Rally condemns 42-day rule

Sunday Herald 22 June 2008

HUNDREDS OF protesters marked the 60th anniversary of the Declaration of Human Rights by marching through Glasgow yesterday.

Kelvingrove Park provided the venue for the Every Human Has Rights campaign as leading activists took to the stage to condemn the UK government's recent vote to detain suspects for up to 42 days without charge, the war in Iraq, and CIA rendition flights.

Mary Robinson, the former president of Ireland and UN High Commissioner for Human Rights, told the crowd that "human rights were for people and not governments"

She later told the Sunday Herald that people should appreciate that human rights issues are not exclusively for developing countries.

"We have to look at issues here, too, in the treatment of people in mental health services, areas of discrimination against the disabled, against gender, and we need to protect the human rights of immigrants and those who are in detention centres across the country," she said.

The ruling on 42 days was "unjustified", she said, as 28 days' detention without charge was already too long. Robinson said she was fearful that "police will get sloppy and the authorities will be in no hurry to charge a suspect, and then in the last few days running up to the 42-day deadline, they'll get busy."

When asked if she supported David Davis MP, who stood down from the Tory front bench over the 42-day row, Robinson said: "People reward those who make a principled stand."

PROTESTERS inside a metal cage at the side of the stage were dressed in Guantanamo Bay-style orange jumpsuits to symbolise the current threats to civil liberties.

Yesterday's rally was the culmination of a week-long world assembly of Civicus, the World Alliance for Citizen Participation, which Glasgow hosted for the third time. There was a warm welcome for the new Scottish Human Rights Commission (SHRC), headed by Professor Alan Miller.

He said there had been "frustration" at the length of time it has taken to establish a commission which was first mooted nearly 10 years ago. It will be fully operational in the autumn, will employ 11 staff and have an annual budget of £1 million from the Scottish government.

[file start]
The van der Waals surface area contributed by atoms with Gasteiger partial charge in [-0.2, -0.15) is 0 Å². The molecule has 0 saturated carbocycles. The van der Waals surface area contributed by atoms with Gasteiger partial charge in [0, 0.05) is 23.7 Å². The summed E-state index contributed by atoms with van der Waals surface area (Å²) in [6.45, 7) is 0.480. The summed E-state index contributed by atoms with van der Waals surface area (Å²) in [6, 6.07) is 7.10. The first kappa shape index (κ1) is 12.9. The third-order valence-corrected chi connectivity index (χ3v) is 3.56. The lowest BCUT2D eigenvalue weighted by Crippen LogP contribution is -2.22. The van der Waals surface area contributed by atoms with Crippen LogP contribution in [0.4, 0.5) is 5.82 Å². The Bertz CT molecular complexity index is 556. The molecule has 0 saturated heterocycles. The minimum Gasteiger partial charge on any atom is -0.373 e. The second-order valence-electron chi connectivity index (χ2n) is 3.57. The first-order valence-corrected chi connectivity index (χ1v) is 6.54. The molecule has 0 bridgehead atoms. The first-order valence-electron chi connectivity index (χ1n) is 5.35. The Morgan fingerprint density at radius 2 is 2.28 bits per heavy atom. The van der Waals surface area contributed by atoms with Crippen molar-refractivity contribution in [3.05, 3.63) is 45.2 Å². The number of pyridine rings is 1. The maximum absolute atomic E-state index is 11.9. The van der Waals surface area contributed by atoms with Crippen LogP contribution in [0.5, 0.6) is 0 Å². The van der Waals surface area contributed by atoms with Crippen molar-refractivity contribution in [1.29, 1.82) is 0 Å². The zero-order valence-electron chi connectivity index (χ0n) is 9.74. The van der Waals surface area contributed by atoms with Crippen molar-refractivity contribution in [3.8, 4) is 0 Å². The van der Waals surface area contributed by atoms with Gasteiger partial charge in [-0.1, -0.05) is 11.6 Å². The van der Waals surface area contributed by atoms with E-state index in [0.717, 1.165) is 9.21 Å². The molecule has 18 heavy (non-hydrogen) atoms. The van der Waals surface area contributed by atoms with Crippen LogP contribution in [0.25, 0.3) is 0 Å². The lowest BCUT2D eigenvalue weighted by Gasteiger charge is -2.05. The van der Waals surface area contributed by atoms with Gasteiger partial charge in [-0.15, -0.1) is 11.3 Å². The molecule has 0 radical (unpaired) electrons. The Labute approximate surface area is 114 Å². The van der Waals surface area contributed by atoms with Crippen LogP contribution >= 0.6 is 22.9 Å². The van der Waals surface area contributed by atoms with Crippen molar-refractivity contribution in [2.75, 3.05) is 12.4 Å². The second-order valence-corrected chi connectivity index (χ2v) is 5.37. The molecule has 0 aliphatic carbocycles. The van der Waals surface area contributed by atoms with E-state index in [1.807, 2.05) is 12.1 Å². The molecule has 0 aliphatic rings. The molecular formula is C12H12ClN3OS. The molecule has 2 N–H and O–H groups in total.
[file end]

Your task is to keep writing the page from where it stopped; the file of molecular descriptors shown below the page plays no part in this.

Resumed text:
Miller said: "The commission will be the link between the United Nations, the obligations the UK has signed up to and the reality on the ground. We will report where the gaps are to the UN so that the UK can be held more to account in the UN human rights system, for example, over the alleged use of extraordinary rendition flights in the UK."

The SHRC will also undertake the first independent mapping of human rights in Scotland, which will provide evidence of good practice and where there are discrepancies. In the meantime, Miller said the commission "will not be sitting on our hands".

The SHRC has planned initiatives to look at the conditions of older people living in institutional care, the experience of users of mental health services, and issues affecting survivors of historic child abuse.

Miller also hopes the commission will be able to ensure that the issue of rendition flights for terror suspects "is taken more seriously at all levels of duty".

Not since December 2005 has Scotland had a dedicated body focused on human rights, after the Scottish Human Rights Centre folded due to bankruptcy. Since then, say campaigners, Scotland has fallen behind on human rights issues.

John Watson, director of Amnesty International Scotland, said: "There has been a gap for some time. I think we have been falling behind, we are missing a trick by way of having an organisation which can identify the problems in this country."

Watson specifically picked out quangos as organisations where urgent focus was needed.

"A big gap has been in monitoring the performanceofpublicbodiesin Scotland. We did a survey a while ago where we asked public bodies for their human rights policy, which they are all under obligation to have. Only a third of them were able to come up with something and in most of those cases the policy was quite dated. In several cases the policies were on the shelf and not a live document.

"There is a real gap in the way our public bodies are looking after the public they serve," he added.

Human rights lawyer and former chairman of the Scottish Human Rights Centre, John Scott, agreed.

"We have definitely fallen behind other countries," he told the Sunday Herald. "Without that voice it's too easy to overlook or ignore important human rights issues. It's been more haphazard.

"The responsibility has in recent years fallen to lawyers like myself and Aamer Anwar, whereas really it should have been the commission," he added.

Scott said he was "very hopeful" that the new commission would improve human rights in Scotland, but warned there were "limitations" in the remit which could hinder progress.

The commission can only address issues that are devolved to Holyrood, while the Commission for Equality and Human Rights (CEHR) in Scotland will deal with those which are reserved to Westminster.